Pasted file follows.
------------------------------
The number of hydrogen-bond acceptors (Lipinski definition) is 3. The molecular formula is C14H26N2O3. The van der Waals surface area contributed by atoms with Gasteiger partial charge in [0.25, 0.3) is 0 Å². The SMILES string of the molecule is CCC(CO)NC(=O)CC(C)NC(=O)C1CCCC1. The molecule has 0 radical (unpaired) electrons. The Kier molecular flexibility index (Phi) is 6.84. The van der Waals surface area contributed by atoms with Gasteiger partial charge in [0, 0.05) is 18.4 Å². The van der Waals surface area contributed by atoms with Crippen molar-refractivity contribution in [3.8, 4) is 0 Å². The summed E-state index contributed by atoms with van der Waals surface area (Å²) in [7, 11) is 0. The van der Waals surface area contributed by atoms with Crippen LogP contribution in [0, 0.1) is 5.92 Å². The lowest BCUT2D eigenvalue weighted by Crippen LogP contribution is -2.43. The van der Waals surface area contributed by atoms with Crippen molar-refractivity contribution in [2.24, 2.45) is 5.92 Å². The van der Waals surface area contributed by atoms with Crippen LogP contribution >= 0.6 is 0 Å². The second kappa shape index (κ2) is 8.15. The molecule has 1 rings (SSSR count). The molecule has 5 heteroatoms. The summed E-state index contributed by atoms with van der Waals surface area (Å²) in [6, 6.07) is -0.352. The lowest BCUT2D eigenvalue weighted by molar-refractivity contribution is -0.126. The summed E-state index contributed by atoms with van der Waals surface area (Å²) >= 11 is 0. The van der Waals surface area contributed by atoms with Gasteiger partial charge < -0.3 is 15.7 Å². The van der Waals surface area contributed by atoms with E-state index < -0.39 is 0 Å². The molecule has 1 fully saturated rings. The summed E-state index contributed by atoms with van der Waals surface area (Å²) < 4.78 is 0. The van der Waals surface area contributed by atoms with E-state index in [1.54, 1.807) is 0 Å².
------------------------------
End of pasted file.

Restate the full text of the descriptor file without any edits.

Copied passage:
The number of hydrogen-bond acceptors (Lipinski definition) is 3. The molecular formula is C14H26N2O3. The van der Waals surface area contributed by atoms with Gasteiger partial charge in [0.25, 0.3) is 0 Å². The SMILES string of the molecule is CCC(CO)NC(=O)CC(C)NC(=O)C1CCCC1. The molecule has 0 radical (unpaired) electrons. The Kier molecular flexibility index (Phi) is 6.84. The van der Waals surface area contributed by atoms with Gasteiger partial charge in [0, 0.05) is 18.4 Å². The van der Waals surface area contributed by atoms with Crippen molar-refractivity contribution in [3.8, 4) is 0 Å². The summed E-state index contributed by atoms with van der Waals surface area (Å²) in [7, 11) is 0. The van der Waals surface area contributed by atoms with Crippen LogP contribution in [0, 0.1) is 5.92 Å². The lowest BCUT2D eigenvalue weighted by Crippen LogP contribution is -2.43. The van der Waals surface area contributed by atoms with Crippen molar-refractivity contribution in [2.24, 2.45) is 5.92 Å². The van der Waals surface area contributed by atoms with Crippen LogP contribution >= 0.6 is 0 Å². The second kappa shape index (κ2) is 8.15. The molecule has 1 rings (SSSR count). The molecule has 5 heteroatoms. The summed E-state index contributed by atoms with van der Waals surface area (Å²) in [6, 6.07) is -0.352. The lowest BCUT2D eigenvalue weighted by molar-refractivity contribution is -0.126. The summed E-state index contributed by atoms with van der Waals surface area (Å²) >= 11 is 0. The van der Waals surface area contributed by atoms with Gasteiger partial charge < -0.3 is 15.7 Å². The van der Waals surface area contributed by atoms with E-state index < -0.39 is 0 Å². The molecule has 1 fully saturated rings. The summed E-state index contributed by atoms with van der Waals surface area (Å²) < 4.78 is 0. The van der Waals surface area contributed by atoms with E-state index in [1.54, 1.807) is 0 Å².